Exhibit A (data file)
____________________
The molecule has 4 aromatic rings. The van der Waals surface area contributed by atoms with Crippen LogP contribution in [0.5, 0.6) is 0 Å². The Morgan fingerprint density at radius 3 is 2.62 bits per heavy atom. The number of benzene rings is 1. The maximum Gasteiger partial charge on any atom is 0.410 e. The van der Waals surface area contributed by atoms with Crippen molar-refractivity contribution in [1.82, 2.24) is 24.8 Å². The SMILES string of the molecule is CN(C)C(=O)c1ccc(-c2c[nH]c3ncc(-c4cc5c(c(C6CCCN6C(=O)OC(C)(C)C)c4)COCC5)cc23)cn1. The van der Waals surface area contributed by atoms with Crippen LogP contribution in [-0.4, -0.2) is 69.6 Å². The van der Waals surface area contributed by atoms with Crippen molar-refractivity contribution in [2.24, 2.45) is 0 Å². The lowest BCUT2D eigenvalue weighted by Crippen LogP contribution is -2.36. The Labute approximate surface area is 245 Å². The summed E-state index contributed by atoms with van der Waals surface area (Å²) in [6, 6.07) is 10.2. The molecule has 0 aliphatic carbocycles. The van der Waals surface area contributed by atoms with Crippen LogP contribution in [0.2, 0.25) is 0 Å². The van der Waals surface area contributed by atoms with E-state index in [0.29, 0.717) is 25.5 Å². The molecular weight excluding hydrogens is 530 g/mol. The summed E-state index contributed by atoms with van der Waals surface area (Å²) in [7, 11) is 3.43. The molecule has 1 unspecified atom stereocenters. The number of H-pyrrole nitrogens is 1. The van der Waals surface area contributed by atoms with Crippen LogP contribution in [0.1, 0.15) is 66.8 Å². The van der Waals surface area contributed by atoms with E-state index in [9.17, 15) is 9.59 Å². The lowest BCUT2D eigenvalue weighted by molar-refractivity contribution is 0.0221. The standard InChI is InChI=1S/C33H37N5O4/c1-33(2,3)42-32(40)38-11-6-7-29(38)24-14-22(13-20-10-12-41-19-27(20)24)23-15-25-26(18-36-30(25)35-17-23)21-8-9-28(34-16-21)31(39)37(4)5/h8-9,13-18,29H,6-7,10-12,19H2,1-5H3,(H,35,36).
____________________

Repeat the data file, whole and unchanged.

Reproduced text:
The molecule has 4 aromatic rings. The van der Waals surface area contributed by atoms with Crippen LogP contribution in [0.5, 0.6) is 0 Å². The Morgan fingerprint density at radius 3 is 2.62 bits per heavy atom. The number of benzene rings is 1. The maximum Gasteiger partial charge on any atom is 0.410 e. The van der Waals surface area contributed by atoms with Crippen molar-refractivity contribution in [1.82, 2.24) is 24.8 Å². The SMILES string of the molecule is CN(C)C(=O)c1ccc(-c2c[nH]c3ncc(-c4cc5c(c(C6CCCN6C(=O)OC(C)(C)C)c4)COCC5)cc23)cn1. The van der Waals surface area contributed by atoms with Crippen LogP contribution in [-0.4, -0.2) is 69.6 Å². The van der Waals surface area contributed by atoms with Crippen molar-refractivity contribution in [2.24, 2.45) is 0 Å². The lowest BCUT2D eigenvalue weighted by Crippen LogP contribution is -2.36. The Labute approximate surface area is 245 Å². The summed E-state index contributed by atoms with van der Waals surface area (Å²) in [6, 6.07) is 10.2. The molecule has 0 aliphatic carbocycles. The van der Waals surface area contributed by atoms with Crippen LogP contribution in [0.2, 0.25) is 0 Å². The van der Waals surface area contributed by atoms with E-state index in [0.29, 0.717) is 25.5 Å². The molecular weight excluding hydrogens is 530 g/mol. The summed E-state index contributed by atoms with van der Waals surface area (Å²) in [7, 11) is 3.43. The molecule has 1 unspecified atom stereocenters. The number of H-pyrrole nitrogens is 1. The van der Waals surface area contributed by atoms with Crippen LogP contribution in [0.1, 0.15) is 66.8 Å². The van der Waals surface area contributed by atoms with E-state index in [9.17, 15) is 9.59 Å². The lowest BCUT2D eigenvalue weighted by molar-refractivity contribution is 0.0221. The standard InChI is InChI=1S/C33H37N5O4/c1-33(2,3)42-32(40)38-11-6-7-29(38)24-14-22(13-20-10-12-41-19-27(20)24)23-15-25-26(18-36-30(25)35-17-23)21-8-9-28(34-16-21)31(39)37(4)5/h8-9,13-18,29H,6-7,10-12,19H2,1-5H3,(H,35,36).